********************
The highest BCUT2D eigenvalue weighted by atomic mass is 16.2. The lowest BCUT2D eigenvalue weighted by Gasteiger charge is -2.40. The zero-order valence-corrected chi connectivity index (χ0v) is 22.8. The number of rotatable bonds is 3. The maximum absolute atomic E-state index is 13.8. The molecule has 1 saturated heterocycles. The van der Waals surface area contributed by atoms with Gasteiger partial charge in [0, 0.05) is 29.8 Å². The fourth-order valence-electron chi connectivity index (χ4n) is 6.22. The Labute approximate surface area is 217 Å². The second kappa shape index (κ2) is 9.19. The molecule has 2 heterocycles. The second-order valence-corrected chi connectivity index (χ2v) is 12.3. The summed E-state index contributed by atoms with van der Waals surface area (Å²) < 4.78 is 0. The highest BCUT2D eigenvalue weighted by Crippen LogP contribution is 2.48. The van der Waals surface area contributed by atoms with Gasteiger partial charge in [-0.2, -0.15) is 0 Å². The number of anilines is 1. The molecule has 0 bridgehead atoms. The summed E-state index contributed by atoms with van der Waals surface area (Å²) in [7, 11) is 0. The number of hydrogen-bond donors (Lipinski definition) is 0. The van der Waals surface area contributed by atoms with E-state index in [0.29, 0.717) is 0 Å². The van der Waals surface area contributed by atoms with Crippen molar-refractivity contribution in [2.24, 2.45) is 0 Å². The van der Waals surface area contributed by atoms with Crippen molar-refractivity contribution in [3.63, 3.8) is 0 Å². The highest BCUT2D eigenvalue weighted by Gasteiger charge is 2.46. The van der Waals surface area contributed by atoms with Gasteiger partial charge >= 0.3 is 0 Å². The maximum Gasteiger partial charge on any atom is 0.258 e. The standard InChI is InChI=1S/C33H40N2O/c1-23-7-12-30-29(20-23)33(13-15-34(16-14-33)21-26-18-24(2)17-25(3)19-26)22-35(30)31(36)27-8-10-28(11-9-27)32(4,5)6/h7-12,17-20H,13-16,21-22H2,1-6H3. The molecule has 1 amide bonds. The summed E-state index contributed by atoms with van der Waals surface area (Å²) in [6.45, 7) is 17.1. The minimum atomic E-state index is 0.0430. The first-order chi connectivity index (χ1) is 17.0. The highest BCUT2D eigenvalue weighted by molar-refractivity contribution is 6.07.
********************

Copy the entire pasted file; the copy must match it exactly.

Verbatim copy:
The highest BCUT2D eigenvalue weighted by atomic mass is 16.2. The lowest BCUT2D eigenvalue weighted by Gasteiger charge is -2.40. The zero-order valence-corrected chi connectivity index (χ0v) is 22.8. The number of rotatable bonds is 3. The maximum absolute atomic E-state index is 13.8. The molecule has 1 saturated heterocycles. The van der Waals surface area contributed by atoms with Gasteiger partial charge in [0, 0.05) is 29.8 Å². The fourth-order valence-electron chi connectivity index (χ4n) is 6.22. The Labute approximate surface area is 217 Å². The second kappa shape index (κ2) is 9.19. The molecule has 2 heterocycles. The second-order valence-corrected chi connectivity index (χ2v) is 12.3. The summed E-state index contributed by atoms with van der Waals surface area (Å²) < 4.78 is 0. The highest BCUT2D eigenvalue weighted by Crippen LogP contribution is 2.48. The van der Waals surface area contributed by atoms with Gasteiger partial charge in [-0.2, -0.15) is 0 Å². The number of anilines is 1. The molecule has 0 bridgehead atoms. The summed E-state index contributed by atoms with van der Waals surface area (Å²) in [7, 11) is 0. The number of hydrogen-bond donors (Lipinski definition) is 0. The van der Waals surface area contributed by atoms with E-state index in [0.29, 0.717) is 0 Å². The van der Waals surface area contributed by atoms with Crippen molar-refractivity contribution in [2.24, 2.45) is 0 Å². The van der Waals surface area contributed by atoms with Crippen molar-refractivity contribution in [3.63, 3.8) is 0 Å². The highest BCUT2D eigenvalue weighted by Gasteiger charge is 2.46. The van der Waals surface area contributed by atoms with Gasteiger partial charge >= 0.3 is 0 Å². The maximum Gasteiger partial charge on any atom is 0.258 e. The standard InChI is InChI=1S/C33H40N2O/c1-23-7-12-30-29(20-23)33(13-15-34(16-14-33)21-26-18-24(2)17-25(3)19-26)22-35(30)31(36)27-8-10-28(11-9-27)32(4,5)6/h7-12,17-20H,13-16,21-22H2,1-6H3. The molecule has 1 amide bonds. The summed E-state index contributed by atoms with van der Waals surface area (Å²) in [6.45, 7) is 17.1. The minimum atomic E-state index is 0.0430. The first-order chi connectivity index (χ1) is 17.0. The highest BCUT2D eigenvalue weighted by molar-refractivity contribution is 6.07.